An "unacceptable" backlog of more than 16,000 immigrants waiting to hear whether they can stay in Britain was discovered in a fresh investigation into UK border controls, inspectors said today.

Some 14,000 applicants, growing at a rate of 700 a month, who have been refused the right to stay are still pleading with the UK Border Agency (UKBA) to reconsider.

And an additional 2100 cases – some dating back a decade – were still waiting for an initial decision at the time of the inspection. The UKBA said these had since been cleared.

The backlogs were discovered by the Independent Chief Inspector for Borders and Immigration John Vine as part of an inquiry into applications to remain in Britain on the basis of marriage.

"This is completely unacceptable and I expect the Agency to deal with both types of case as a matter of urgency," Mr Vine said.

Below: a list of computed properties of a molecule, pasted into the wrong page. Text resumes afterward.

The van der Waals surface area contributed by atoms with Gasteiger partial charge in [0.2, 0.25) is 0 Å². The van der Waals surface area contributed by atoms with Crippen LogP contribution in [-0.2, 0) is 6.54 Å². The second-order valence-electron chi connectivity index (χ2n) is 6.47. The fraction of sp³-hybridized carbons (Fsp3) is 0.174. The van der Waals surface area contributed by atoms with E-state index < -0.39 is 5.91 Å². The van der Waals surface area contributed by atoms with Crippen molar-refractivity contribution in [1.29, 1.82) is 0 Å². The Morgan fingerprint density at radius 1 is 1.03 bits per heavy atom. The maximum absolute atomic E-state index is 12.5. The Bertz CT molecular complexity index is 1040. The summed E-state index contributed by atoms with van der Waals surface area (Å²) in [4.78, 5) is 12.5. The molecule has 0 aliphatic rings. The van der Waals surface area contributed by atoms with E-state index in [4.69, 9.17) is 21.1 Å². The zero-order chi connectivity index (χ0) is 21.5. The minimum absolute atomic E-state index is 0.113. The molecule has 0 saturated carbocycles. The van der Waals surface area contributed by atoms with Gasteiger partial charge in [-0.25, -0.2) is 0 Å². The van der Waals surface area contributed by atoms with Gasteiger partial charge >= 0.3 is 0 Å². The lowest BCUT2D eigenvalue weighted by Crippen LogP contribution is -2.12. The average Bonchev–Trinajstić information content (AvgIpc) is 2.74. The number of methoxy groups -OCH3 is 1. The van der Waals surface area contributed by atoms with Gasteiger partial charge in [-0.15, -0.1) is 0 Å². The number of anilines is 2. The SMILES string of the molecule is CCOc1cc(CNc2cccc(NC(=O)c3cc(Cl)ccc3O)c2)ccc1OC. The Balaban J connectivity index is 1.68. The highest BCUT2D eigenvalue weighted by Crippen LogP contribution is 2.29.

He added that he was "surprised" to discover the UKBA was also failing to check whether applicants earn enough to look after themselves without having to rely on state handouts.

Meanwhile, a separate inspection into how the UKBA and Border Force deal with criminals at ports, such as Heathrow Airport, discovered that the policy of swift removal was being rendered ineffective by the numbers of immigrants claiming asylum.